3.34	1.99	1.46	1.35	2.91	3.33	1.22	1.75	7.76	46.54	49.11	8.95	1.98	3.45	1.81	0.40	
1.91	0.99	2.09	1.99	1.14	1.58	0.94	0.30	3.85	41.32	54.48	12.41	1.10	1.03	1.21	3.40	
3.64	2.81	0.20	2.56	3.54	2.81	0.65	1.49	8.23	47.49	51.14	8.34	1.46	2.38	1.78	3.91	
2.74	3.27	0.77	2.33	1.89	4.04	1.91	2.66	2.87	44.11	54.79	14.44	1.40	1.64	0.85	1.08

This is inline with what I expected. Usable date in bins 9 and 10.

But, when make these changes

void setup() {
  Serial.begin(115200);  // 19200


  
    ADCSRA = 0b11100101;      // set ADC to free running mode and set pre-scalar to 32 (0xe5)
    ADMUX = 0b00000000;       // use pin A0 and external voltage reference
}

void loop() {
       // ++ Sampling
   for(int i=0; i<SAMPLES; i++){
      while(!(ADCSRA & 0x10));        // wait for ADC to complete current conversion ie ADIF bit set
      ADCSRA = 0b11110101 ;               // clear ADIF bit so that ADC can do next operation (0xf5)
      int value = ADC - 512 ;                 // Read from ADC and subtract DC offset caused value
//      int value = analogRead(0) - 512 ;                 // Read from ADC and subtract DC offset caused value
      vReal[i]= value/8;                      // Copy to bins after compressing
      vImag[i] = 0;                         
    }
    // -- Sampling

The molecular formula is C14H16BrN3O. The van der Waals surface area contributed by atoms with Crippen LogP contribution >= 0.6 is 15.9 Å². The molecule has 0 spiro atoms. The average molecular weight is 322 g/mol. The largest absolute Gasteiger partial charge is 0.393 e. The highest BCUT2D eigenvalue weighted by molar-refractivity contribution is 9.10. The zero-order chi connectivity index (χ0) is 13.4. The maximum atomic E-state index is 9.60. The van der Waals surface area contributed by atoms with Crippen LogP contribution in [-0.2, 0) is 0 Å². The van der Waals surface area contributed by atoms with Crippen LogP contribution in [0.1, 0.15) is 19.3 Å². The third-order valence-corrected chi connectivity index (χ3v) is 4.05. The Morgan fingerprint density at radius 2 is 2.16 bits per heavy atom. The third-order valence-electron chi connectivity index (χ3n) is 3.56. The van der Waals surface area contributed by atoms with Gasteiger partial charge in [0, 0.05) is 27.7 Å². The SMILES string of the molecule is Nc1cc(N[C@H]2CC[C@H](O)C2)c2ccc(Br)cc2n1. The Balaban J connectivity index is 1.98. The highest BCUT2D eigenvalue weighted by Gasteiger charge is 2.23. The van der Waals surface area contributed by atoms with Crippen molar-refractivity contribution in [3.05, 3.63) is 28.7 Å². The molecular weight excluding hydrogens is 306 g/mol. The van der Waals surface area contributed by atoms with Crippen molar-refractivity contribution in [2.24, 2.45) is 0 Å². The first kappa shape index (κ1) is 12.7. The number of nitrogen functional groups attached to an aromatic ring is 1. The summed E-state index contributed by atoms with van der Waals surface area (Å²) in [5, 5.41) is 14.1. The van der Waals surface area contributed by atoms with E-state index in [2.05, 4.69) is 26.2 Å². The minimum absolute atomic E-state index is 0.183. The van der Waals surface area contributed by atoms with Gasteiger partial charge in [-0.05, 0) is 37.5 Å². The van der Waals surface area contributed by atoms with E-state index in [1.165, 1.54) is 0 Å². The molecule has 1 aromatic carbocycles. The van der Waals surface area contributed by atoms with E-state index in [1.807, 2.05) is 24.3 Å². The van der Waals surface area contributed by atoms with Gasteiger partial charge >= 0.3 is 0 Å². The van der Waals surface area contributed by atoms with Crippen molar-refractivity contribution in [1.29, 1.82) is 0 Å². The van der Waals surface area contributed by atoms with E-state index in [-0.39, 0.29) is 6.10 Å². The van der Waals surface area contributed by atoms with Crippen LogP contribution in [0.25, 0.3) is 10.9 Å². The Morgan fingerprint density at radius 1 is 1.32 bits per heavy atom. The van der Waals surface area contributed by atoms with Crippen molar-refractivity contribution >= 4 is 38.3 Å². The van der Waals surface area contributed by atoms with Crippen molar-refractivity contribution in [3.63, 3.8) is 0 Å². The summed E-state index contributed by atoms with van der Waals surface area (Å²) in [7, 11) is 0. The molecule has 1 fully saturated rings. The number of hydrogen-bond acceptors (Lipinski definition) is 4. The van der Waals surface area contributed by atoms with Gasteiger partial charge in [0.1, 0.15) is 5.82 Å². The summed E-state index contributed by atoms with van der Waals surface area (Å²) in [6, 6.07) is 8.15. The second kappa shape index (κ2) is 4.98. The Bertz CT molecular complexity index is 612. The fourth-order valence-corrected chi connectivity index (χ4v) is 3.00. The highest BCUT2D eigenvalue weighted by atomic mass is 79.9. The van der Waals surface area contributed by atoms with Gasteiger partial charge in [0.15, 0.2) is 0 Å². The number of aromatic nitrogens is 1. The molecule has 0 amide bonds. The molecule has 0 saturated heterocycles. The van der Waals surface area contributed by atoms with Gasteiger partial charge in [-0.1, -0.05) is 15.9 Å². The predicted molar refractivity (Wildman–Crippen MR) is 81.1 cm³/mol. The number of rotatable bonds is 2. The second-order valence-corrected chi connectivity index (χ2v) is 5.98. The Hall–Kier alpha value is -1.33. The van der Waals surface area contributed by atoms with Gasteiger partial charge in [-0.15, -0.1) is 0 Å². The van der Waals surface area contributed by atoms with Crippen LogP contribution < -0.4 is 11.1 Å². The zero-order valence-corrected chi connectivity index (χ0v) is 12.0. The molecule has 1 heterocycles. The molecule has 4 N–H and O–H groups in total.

I get this in the serial monitor (no matter what kind of signal I put on A0)

1059.66	470.28	10.45	3.83	2.01	1.23	0.83	0.58	0.43	0.32	0.24	0.18	0.13	0.10	0.06	0.03	
1059.66	470.28	10.45	3.83	2.01	1.23	0.83	0.58	0.43	0.32	0.24	0.18	0.13	0.10	0.06	0.03	
1059.66	470.28	10.45	3.83	2.01	1.23	0.83	0.58	0.43	0.32	0.24	0.18	0.13	0.10	0.06	0.03	
1059.66	470.28	10.45	3.83	2.01	1.23	0.83	0.58	0.43	0.32	0.24	0.18	0.13	0.10	0.06	0.03	
1059.66	470.28	10.45	3.83	2.01	1.23	0.83	0.58	0.43	0.32	0.24	0.18	0.13	0.10	0.06	0.03
  1. Define int value outside of any function and so make it a global variable.
  2. Drop the "int" bit before the "value" assignment inside the loop function.
  3. Forget the printing of the FFT for a moment and print just the value of the variable "value". Is it changing?

I made "value" a global variable and printed it's value. I print a constant 511 with the sine wave applied.

Is this the correct method to directly access the ADC of a MEGA 2560 board?

ADCSRA = 0b11110101 ;
value = ADC - 512 ;